top Ad Widget

Collapse

Announcement

Collapse
No announcement yet.

Bankruptcy, divorce, my home

Collapse
X
 
  • Filter
  • Time
  • Show
Clear All
new posts

    Bankruptcy, divorce, my home

    Ready for a complicated situation? I received my discharge about a month ago. I did not reaffirm my mortgage loan. I have been paying it diligently since the loan was obtained 5 years ago. I am also getting a divorce. My wife moved out 6 months ago, triggering the need to even file ch 7. This means I cannot buy another house For at least 3 years, likely longer. One item of note, the house was purchased solely in my name, with nothing down. She she didn't want her name on the mortgage in case things didn't work out. She lived with me from the date of the purchase. She received a large sum of money, and she offered to pay for the material for renovations, I did all of the labor. We were married 2 years ago. She now wants a set dollar amount paid to her within 3 years, which is more than all remaining proceeds after a sale at the current market price. Factoring in what will be Owed in 3 years, there may be just enough to pay here and i would have nothing. This seems very unfair, but She is not budging. I don't want to be forced to sell the house, Renting is not possible since I fail their credit
    checks, and don't want to give up my dog. I'm just worried about being forced to sell if we do. But if we are forced to sell, she would get half i assume, which would be half of almost nothing.

    #2
    Divorce and bankruptcy are typically messy unless you have reasonable people. While you were just discharged, there are some landlords -- especially private owners -- that will lease to you. Most of the big property management companies require at least 1 year between filing (or discharge) and renting. I actually was able to get an apartment from one of the largest property management companies just days after my discharge (my scores were all above 620). They didn't even ask about the bankruptcy and my income was more than sufficient to meet there leasing requirements. I also received an apartment with no deposit (just to top it off). Of course you never know until you try.

    You'll just have to have to deal with it and perhaps her attorney will realize that there is nothing to be gained. Because you want to hold on to the marital home, that is what is causing your angst with what may be the final property settlement ("a set dollar amount" within the three years). I don't know if that dollar amount is alimony (paid in monthly) or is a lump sum of some portion of the property value. Personally, I would sell the property and be done, but I would lean on my divorce attorney for how to proceed.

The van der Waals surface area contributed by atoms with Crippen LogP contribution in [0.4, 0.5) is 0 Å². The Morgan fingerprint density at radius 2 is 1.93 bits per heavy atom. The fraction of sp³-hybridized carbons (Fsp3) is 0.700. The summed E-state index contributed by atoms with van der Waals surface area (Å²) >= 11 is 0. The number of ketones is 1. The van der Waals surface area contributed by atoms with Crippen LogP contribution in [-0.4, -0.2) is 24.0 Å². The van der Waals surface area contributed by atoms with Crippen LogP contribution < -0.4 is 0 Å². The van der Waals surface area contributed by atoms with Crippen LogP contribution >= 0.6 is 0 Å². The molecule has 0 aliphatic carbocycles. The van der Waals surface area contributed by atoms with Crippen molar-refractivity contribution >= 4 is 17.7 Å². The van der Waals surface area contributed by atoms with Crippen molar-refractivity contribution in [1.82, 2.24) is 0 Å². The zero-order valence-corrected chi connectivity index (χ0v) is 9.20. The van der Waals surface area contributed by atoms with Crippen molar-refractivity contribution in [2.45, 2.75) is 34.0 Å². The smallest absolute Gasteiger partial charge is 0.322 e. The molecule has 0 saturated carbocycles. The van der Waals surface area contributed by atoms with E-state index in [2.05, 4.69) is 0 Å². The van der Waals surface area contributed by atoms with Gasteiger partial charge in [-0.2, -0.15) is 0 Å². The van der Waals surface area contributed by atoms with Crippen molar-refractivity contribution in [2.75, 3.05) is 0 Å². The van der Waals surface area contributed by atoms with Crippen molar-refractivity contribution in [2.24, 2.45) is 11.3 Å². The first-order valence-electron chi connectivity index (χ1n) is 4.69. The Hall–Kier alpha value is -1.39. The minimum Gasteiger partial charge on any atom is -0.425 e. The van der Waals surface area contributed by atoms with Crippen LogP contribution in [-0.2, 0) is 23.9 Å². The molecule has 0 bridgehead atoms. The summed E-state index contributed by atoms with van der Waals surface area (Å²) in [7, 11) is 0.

(Side note: if the property is really worth nothing, than there is nothing to split. Of course divorce and property settlement can be contentious but you'll need an attorney that can help the other attorney realize the facts and advise their client.)
    Chapter 7 (No Asset/Non-Consumer) Filed (Pro Se) 7/08 (converted from Chapter 13 - 2/10)
    Status: (Auto) Discharged and Closed! 5/10
    Visit My BKForum Blog: justbroke's Blog

    I am not an attorney. Any advice provided is not legal advice.

    Comment


      #3
      Originally posted by SeekingZero View Post
      I did not reaffirm my mortgage loan. I have been paying it diligently since the loan was obtained 5 years ago...She received a large sum of money, and she offered to pay for the material for renovations, I did all of the labor. We were married 2 years ago. She now wants a set dollar amount paid to her within 3 years, which is more than all remaining proceeds after a sale at the current market price.